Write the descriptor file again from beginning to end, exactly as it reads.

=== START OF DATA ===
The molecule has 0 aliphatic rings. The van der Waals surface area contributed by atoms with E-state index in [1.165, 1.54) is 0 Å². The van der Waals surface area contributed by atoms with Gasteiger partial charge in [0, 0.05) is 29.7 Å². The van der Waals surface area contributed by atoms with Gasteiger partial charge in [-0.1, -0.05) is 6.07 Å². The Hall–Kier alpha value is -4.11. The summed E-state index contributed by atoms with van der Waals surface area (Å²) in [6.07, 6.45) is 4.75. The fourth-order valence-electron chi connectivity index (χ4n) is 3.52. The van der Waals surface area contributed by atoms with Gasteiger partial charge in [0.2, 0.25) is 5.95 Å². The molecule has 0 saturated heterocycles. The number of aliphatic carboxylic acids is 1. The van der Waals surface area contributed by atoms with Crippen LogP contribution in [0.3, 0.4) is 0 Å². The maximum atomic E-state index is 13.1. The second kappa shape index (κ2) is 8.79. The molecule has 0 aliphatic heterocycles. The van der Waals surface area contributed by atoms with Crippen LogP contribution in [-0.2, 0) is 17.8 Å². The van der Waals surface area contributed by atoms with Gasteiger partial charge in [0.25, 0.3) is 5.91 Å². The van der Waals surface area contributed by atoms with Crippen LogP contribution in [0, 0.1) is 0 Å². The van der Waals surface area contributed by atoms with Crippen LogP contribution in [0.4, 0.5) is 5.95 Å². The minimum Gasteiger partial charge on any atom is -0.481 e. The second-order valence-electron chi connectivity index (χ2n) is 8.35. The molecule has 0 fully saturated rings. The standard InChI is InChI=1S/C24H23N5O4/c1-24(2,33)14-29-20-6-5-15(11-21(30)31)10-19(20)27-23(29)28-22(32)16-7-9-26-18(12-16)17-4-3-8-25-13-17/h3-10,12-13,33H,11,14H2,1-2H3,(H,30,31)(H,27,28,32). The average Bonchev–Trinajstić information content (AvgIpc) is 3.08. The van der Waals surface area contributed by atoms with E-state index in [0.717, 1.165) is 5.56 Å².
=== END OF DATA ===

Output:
The molecule has 0 aliphatic rings. The van der Waals surface area contributed by atoms with E-state index in [1.165, 1.54) is 0 Å². The van der Waals surface area contributed by atoms with Gasteiger partial charge in [0, 0.05) is 29.7 Å². The van der Waals surface area contributed by atoms with Gasteiger partial charge in [-0.1, -0.05) is 6.07 Å². The Hall–Kier alpha value is -4.11. The summed E-state index contributed by atoms with van der Waals surface area (Å²) in [6.07, 6.45) is 4.75. The fourth-order valence-electron chi connectivity index (χ4n) is 3.52. The van der Waals surface area contributed by atoms with Gasteiger partial charge in [0.2, 0.25) is 5.95 Å². The molecule has 0 saturated heterocycles. The number of aliphatic carboxylic acids is 1. The van der Waals surface area contributed by atoms with Crippen LogP contribution in [0.3, 0.4) is 0 Å². The maximum atomic E-state index is 13.1. The second kappa shape index (κ2) is 8.79. The molecule has 0 aliphatic heterocycles. The van der Waals surface area contributed by atoms with Crippen LogP contribution in [-0.2, 0) is 17.8 Å². The van der Waals surface area contributed by atoms with Gasteiger partial charge in [0.25, 0.3) is 5.91 Å². The van der Waals surface area contributed by atoms with Crippen LogP contribution in [0, 0.1) is 0 Å². The van der Waals surface area contributed by atoms with Crippen LogP contribution in [0.4, 0.5) is 5.95 Å². The minimum Gasteiger partial charge on any atom is -0.481 e. The second-order valence-electron chi connectivity index (χ2n) is 8.35. The molecule has 0 fully saturated rings. The standard InChI is InChI=1S/C24H23N5O4/c1-24(2,33)14-29-20-6-5-15(11-21(30)31)10-19(20)27-23(29)28-22(32)16-7-9-26-18(12-16)17-4-3-8-25-13-17/h3-10,12-13,33H,11,14H2,1-2H3,(H,30,31)(H,27,28,32). The average Bonchev–Trinajstić information content (AvgIpc) is 3.08. The van der Waals surface area contributed by atoms with E-state index in [0.717, 1.165) is 5.56 Å².